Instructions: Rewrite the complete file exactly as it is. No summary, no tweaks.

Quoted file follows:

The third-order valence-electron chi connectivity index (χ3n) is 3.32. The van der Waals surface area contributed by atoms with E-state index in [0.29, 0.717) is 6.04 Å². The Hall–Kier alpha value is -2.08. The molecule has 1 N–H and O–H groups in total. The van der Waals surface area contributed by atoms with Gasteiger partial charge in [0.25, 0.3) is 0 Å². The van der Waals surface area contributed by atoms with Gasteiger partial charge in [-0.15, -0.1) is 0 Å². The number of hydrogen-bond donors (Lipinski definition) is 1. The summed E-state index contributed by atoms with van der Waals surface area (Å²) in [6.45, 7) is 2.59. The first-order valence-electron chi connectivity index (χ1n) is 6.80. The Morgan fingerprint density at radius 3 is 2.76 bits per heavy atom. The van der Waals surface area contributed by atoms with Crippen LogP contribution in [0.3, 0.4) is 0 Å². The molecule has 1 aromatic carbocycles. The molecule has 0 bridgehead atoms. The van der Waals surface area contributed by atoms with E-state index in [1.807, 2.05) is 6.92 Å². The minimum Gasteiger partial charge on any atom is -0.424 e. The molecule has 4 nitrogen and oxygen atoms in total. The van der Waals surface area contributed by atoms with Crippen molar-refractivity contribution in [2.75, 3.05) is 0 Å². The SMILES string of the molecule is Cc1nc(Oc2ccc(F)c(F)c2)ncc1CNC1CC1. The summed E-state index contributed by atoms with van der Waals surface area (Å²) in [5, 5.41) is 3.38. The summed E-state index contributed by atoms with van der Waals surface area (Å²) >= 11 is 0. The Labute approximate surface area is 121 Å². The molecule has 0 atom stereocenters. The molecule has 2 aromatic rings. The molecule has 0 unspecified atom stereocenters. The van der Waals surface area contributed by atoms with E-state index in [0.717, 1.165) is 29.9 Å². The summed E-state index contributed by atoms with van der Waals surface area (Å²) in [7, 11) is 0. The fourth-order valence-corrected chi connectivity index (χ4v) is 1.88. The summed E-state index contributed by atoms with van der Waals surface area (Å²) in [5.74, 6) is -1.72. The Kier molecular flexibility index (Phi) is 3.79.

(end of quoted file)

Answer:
The third-order valence-electron chi connectivity index (χ3n) is 3.32. The van der Waals surface area contributed by atoms with E-state index in [0.29, 0.717) is 6.04 Å². The Hall–Kier alpha value is -2.08. The molecule has 1 N–H and O–H groups in total. The van der Waals surface area contributed by atoms with Gasteiger partial charge in [0.25, 0.3) is 0 Å². The van der Waals surface area contributed by atoms with Gasteiger partial charge in [-0.15, -0.1) is 0 Å². The number of hydrogen-bond donors (Lipinski definition) is 1. The summed E-state index contributed by atoms with van der Waals surface area (Å²) in [6.45, 7) is 2.59. The first-order valence-electron chi connectivity index (χ1n) is 6.80. The Morgan fingerprint density at radius 3 is 2.76 bits per heavy atom. The van der Waals surface area contributed by atoms with Crippen LogP contribution in [0.3, 0.4) is 0 Å². The molecule has 1 aromatic carbocycles. The molecule has 0 bridgehead atoms. The van der Waals surface area contributed by atoms with E-state index in [1.807, 2.05) is 6.92 Å². The minimum Gasteiger partial charge on any atom is -0.424 e. The molecule has 4 nitrogen and oxygen atoms in total. The van der Waals surface area contributed by atoms with Crippen molar-refractivity contribution in [2.75, 3.05) is 0 Å². The SMILES string of the molecule is Cc1nc(Oc2ccc(F)c(F)c2)ncc1CNC1CC1. The summed E-state index contributed by atoms with van der Waals surface area (Å²) in [5, 5.41) is 3.38. The summed E-state index contributed by atoms with van der Waals surface area (Å²) >= 11 is 0. The Labute approximate surface area is 121 Å². The molecule has 0 atom stereocenters. The molecule has 2 aromatic rings. The molecule has 0 unspecified atom stereocenters. The van der Waals surface area contributed by atoms with E-state index in [0.717, 1.165) is 29.9 Å². The summed E-state index contributed by atoms with van der Waals surface area (Å²) in [7, 11) is 0. The fourth-order valence-corrected chi connectivity index (χ4v) is 1.88. The summed E-state index contributed by atoms with van der Waals surface area (Å²) in [5.74, 6) is -1.72. The Kier molecular flexibility index (Phi) is 3.79.